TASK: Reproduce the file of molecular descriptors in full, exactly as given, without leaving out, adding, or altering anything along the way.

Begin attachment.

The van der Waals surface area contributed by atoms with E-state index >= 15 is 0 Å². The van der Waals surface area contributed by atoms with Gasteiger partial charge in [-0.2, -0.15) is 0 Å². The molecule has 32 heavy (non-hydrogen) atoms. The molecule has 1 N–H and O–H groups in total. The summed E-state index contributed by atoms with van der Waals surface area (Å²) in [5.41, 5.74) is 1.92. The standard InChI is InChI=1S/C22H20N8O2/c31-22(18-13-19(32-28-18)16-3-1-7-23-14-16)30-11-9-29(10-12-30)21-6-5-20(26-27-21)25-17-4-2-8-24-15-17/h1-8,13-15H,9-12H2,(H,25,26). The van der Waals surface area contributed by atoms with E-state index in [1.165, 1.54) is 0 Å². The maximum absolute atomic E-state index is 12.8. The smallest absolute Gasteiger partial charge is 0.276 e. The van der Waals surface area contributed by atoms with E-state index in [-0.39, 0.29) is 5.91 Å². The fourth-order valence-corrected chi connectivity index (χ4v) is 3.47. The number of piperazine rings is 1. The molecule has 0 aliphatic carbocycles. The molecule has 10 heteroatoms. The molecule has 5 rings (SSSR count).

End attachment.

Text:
The van der Waals surface area contributed by atoms with E-state index >= 15 is 0 Å². The van der Waals surface area contributed by atoms with Gasteiger partial charge in [-0.2, -0.15) is 0 Å². The molecule has 32 heavy (non-hydrogen) atoms. The molecule has 1 N–H and O–H groups in total. The summed E-state index contributed by atoms with van der Waals surface area (Å²) in [5.41, 5.74) is 1.92. The standard InChI is InChI=1S/C22H20N8O2/c31-22(18-13-19(32-28-18)16-3-1-7-23-14-16)30-11-9-29(10-12-30)21-6-5-20(26-27-21)25-17-4-2-8-24-15-17/h1-8,13-15H,9-12H2,(H,25,26). The van der Waals surface area contributed by atoms with E-state index in [1.165, 1.54) is 0 Å². The maximum absolute atomic E-state index is 12.8. The smallest absolute Gasteiger partial charge is 0.276 e. The van der Waals surface area contributed by atoms with E-state index in [-0.39, 0.29) is 5.91 Å². The fourth-order valence-corrected chi connectivity index (χ4v) is 3.47. The number of piperazine rings is 1. The molecule has 0 aliphatic carbocycles. The molecule has 10 heteroatoms. The molecule has 5 rings (SSSR count).